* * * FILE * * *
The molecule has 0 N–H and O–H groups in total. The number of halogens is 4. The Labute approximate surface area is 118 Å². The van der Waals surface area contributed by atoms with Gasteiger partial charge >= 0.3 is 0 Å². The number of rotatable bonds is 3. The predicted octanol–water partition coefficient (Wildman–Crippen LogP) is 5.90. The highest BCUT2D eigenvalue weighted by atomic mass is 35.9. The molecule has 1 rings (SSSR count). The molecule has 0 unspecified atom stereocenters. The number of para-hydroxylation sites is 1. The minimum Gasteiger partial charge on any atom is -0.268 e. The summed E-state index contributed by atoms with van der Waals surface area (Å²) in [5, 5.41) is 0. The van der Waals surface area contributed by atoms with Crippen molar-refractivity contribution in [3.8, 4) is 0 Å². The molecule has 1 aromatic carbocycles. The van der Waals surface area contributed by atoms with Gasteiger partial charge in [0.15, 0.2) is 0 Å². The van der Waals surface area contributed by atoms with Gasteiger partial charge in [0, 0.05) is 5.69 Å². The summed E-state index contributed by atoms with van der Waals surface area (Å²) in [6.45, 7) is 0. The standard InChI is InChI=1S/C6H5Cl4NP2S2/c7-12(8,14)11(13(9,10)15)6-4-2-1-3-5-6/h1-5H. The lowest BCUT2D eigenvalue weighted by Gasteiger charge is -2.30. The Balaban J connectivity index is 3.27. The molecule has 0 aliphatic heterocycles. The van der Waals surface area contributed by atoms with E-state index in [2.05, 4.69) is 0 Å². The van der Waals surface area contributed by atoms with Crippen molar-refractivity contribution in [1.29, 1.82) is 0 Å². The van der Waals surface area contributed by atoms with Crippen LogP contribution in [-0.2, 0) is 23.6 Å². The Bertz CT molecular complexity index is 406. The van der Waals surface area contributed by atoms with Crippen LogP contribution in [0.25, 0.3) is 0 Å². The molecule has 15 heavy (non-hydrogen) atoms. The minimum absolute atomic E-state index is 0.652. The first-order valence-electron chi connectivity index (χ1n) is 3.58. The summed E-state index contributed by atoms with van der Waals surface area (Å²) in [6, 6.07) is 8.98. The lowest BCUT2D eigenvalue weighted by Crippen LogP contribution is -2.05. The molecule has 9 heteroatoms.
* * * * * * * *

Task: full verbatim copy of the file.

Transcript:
The molecule has 0 N–H and O–H groups in total. The number of halogens is 4. The Labute approximate surface area is 118 Å². The van der Waals surface area contributed by atoms with Gasteiger partial charge >= 0.3 is 0 Å². The number of rotatable bonds is 3. The predicted octanol–water partition coefficient (Wildman–Crippen LogP) is 5.90. The highest BCUT2D eigenvalue weighted by atomic mass is 35.9. The molecule has 1 rings (SSSR count). The molecule has 0 unspecified atom stereocenters. The number of para-hydroxylation sites is 1. The minimum Gasteiger partial charge on any atom is -0.268 e. The summed E-state index contributed by atoms with van der Waals surface area (Å²) in [5, 5.41) is 0. The van der Waals surface area contributed by atoms with Crippen molar-refractivity contribution in [3.8, 4) is 0 Å². The molecule has 1 aromatic carbocycles. The van der Waals surface area contributed by atoms with Gasteiger partial charge in [0.15, 0.2) is 0 Å². The van der Waals surface area contributed by atoms with Gasteiger partial charge in [0, 0.05) is 5.69 Å². The summed E-state index contributed by atoms with van der Waals surface area (Å²) in [6.45, 7) is 0. The standard InChI is InChI=1S/C6H5Cl4NP2S2/c7-12(8,14)11(13(9,10)15)6-4-2-1-3-5-6/h1-5H. The lowest BCUT2D eigenvalue weighted by Gasteiger charge is -2.30. The Balaban J connectivity index is 3.27. The molecule has 0 aliphatic heterocycles. The van der Waals surface area contributed by atoms with E-state index in [2.05, 4.69) is 0 Å². The van der Waals surface area contributed by atoms with Crippen molar-refractivity contribution in [1.29, 1.82) is 0 Å². The van der Waals surface area contributed by atoms with Crippen LogP contribution in [-0.2, 0) is 23.6 Å². The Bertz CT molecular complexity index is 406. The van der Waals surface area contributed by atoms with Crippen LogP contribution in [0.25, 0.3) is 0 Å². The molecule has 15 heavy (non-hydrogen) atoms. The minimum absolute atomic E-state index is 0.652. The first-order valence-electron chi connectivity index (χ1n) is 3.58. The summed E-state index contributed by atoms with van der Waals surface area (Å²) in [6, 6.07) is 8.98. The lowest BCUT2D eigenvalue weighted by Crippen LogP contribution is -2.05. The molecule has 9 heteroatoms.